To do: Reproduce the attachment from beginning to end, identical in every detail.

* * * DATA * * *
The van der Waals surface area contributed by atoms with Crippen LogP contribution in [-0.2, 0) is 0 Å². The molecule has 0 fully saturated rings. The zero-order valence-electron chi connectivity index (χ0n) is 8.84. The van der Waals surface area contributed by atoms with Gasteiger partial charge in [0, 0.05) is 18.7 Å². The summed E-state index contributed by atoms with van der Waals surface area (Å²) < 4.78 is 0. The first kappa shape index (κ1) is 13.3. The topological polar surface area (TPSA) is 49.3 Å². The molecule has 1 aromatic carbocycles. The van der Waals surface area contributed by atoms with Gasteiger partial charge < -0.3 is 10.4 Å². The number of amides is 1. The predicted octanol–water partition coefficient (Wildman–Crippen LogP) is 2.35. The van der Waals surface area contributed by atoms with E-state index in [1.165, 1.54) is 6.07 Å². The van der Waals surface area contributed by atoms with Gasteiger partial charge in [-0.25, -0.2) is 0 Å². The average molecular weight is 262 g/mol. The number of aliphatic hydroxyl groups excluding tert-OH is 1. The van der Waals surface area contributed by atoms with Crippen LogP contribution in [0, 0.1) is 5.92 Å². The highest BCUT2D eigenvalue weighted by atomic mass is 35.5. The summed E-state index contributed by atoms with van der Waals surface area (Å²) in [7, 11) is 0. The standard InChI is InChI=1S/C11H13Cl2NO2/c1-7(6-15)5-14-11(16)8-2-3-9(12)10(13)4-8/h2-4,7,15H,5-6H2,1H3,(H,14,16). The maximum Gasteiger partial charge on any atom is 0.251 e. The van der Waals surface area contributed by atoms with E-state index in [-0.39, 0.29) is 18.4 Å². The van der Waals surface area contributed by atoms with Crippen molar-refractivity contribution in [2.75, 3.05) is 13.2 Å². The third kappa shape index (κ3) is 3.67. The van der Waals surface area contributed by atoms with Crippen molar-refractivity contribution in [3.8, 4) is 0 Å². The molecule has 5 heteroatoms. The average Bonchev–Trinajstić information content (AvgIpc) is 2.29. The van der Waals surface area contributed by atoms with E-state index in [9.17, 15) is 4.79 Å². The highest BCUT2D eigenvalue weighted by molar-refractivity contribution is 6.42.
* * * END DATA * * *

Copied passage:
The van der Waals surface area contributed by atoms with Crippen LogP contribution in [-0.2, 0) is 0 Å². The molecule has 0 fully saturated rings. The zero-order valence-electron chi connectivity index (χ0n) is 8.84. The van der Waals surface area contributed by atoms with Gasteiger partial charge in [0, 0.05) is 18.7 Å². The summed E-state index contributed by atoms with van der Waals surface area (Å²) < 4.78 is 0. The first kappa shape index (κ1) is 13.3. The topological polar surface area (TPSA) is 49.3 Å². The molecule has 1 aromatic carbocycles. The van der Waals surface area contributed by atoms with Gasteiger partial charge < -0.3 is 10.4 Å². The number of amides is 1. The predicted octanol–water partition coefficient (Wildman–Crippen LogP) is 2.35. The van der Waals surface area contributed by atoms with E-state index in [1.165, 1.54) is 6.07 Å². The van der Waals surface area contributed by atoms with Gasteiger partial charge in [-0.25, -0.2) is 0 Å². The average molecular weight is 262 g/mol. The number of aliphatic hydroxyl groups excluding tert-OH is 1. The van der Waals surface area contributed by atoms with Crippen LogP contribution in [0, 0.1) is 5.92 Å². The highest BCUT2D eigenvalue weighted by atomic mass is 35.5. The summed E-state index contributed by atoms with van der Waals surface area (Å²) in [7, 11) is 0. The standard InChI is InChI=1S/C11H13Cl2NO2/c1-7(6-15)5-14-11(16)8-2-3-9(12)10(13)4-8/h2-4,7,15H,5-6H2,1H3,(H,14,16). The maximum Gasteiger partial charge on any atom is 0.251 e. The van der Waals surface area contributed by atoms with E-state index in [-0.39, 0.29) is 18.4 Å². The van der Waals surface area contributed by atoms with Crippen molar-refractivity contribution in [2.75, 3.05) is 13.2 Å². The third kappa shape index (κ3) is 3.67. The van der Waals surface area contributed by atoms with Crippen molar-refractivity contribution in [3.8, 4) is 0 Å². The molecule has 5 heteroatoms. The average Bonchev–Trinajstić information content (AvgIpc) is 2.29. The van der Waals surface area contributed by atoms with E-state index in [9.17, 15) is 4.79 Å². The highest BCUT2D eigenvalue weighted by molar-refractivity contribution is 6.42.